Tests Detect Pancreatic Cancer Earlier
Studies Show New Screening Techniques Could Improve Survival Rates
WebMD News Archive
Blood Test Plus Ultrasound Detects Cancer
In a second study, researchers found that a combination of endoscopic
ultrasound and a blood test for a tumor marker called CA19-9 helped to detect
pancreatic cancer at an earlier stage in high-risk people.
So far, 272 people ages 50 to 80 with at least one first-degree relative who
had the disease have been screened with the combination in the ongoing
In addition to family history, "age is another factor we can use to target
people for screening," says researcher Richard Zubarik, MD, associate professor
of medicine and chief of endoscopy at Fletcher Allen Health Care in Burlington,
Vt. More than 90% of people who develop pancreatic cancer are over age 50, he
CA 19-9 is often produced by pancreatic cancers, and its level is elevated
in more than 90% of pancreatic cancer patients. It's typically used to gauge
how well a treatment is working in those already diagnosed with pancreatic
The cost to detect one case of pancreatic cancer was just over $14,000, and
the cost to detect precancerous abnormal cell growth was about $11,000.
"If we use this protocol, we can detect cancer at an early stage," Zubarik
Heavy Drinking, Smoking Raises Pancreatic Cancer Risk
Also at the meeting, researchers reported that heavy smokers and drinkers
are at risk of developing the cancer much earlier than is typical.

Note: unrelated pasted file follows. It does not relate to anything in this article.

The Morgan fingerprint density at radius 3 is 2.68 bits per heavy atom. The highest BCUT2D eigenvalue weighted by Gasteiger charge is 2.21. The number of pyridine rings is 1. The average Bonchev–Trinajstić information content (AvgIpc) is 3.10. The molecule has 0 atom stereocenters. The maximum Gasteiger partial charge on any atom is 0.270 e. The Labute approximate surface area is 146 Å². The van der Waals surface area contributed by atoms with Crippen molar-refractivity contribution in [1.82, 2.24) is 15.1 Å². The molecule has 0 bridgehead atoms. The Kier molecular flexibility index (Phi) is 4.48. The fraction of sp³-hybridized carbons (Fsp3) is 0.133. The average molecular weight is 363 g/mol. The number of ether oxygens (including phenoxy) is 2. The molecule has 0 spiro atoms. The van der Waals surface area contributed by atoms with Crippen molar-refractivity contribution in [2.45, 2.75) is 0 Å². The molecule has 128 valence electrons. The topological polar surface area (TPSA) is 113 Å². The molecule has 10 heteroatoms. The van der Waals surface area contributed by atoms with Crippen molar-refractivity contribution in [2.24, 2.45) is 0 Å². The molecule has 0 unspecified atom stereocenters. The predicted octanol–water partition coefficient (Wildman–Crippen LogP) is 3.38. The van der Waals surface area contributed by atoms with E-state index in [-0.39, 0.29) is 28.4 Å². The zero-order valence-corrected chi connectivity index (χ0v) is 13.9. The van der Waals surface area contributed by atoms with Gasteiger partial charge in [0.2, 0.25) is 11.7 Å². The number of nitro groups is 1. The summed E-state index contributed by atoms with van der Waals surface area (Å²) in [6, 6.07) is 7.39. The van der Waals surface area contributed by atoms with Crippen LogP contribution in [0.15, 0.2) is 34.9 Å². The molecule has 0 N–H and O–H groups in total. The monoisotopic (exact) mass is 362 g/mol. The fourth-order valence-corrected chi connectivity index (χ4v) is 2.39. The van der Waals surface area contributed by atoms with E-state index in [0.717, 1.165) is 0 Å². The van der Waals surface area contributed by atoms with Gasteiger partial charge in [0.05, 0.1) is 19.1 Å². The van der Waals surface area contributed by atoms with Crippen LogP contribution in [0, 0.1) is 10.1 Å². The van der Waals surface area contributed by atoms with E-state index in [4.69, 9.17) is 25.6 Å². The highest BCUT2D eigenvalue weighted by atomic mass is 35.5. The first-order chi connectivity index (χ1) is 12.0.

The more tobacco and alcohol one consumes, the younger the age at which the
disease tends to strike, and beer drinkers may be at particularly high risk,
While previous studies have shown that smoking tobacco and drinking
alcohol are risk factors for pancreatic cancer, "we didn't know if risk
increased with dose," says Michelle A. Anderson, MD, assistant professor of
medicine at the University of Michigan in Ann Arbor.
To find out, she and colleagues studied data on about 450 pancreatic cancer
patients enrolled in an international patient registry.
The study showed that "the more a person smoked or drank, the younger the
onset of the cancer, and that of the two, drinking has a worse effect,"
Among the findings:
- People who drank more than three drinks a day were diagnosed with
pancreatic cancer at an average age of 60 vs. 67.3 for teetotalers.
- Heavy smokers developed the cancer about two years earlier than people who
didn't smoke or drink: 64.9 years old vs. 66.7 years old. Heavy smokers were
defined as people who smoked 21 or more pack-years in a lifetime, or the
equivalent of at least one pack a day for 21 years.
- Beer drinkers tended to develop pancreatic cancer at an earlier age than
those who preferred wine or hard liquor. While the finding could have been due
to chance, Anderson tells WebMD that she believes that the link will hold up
when larger numbers of people are studied.
- The median age of onset for patients who drank only beer was 62.2 compared
with 68.2 for those drinking other types of alcohol.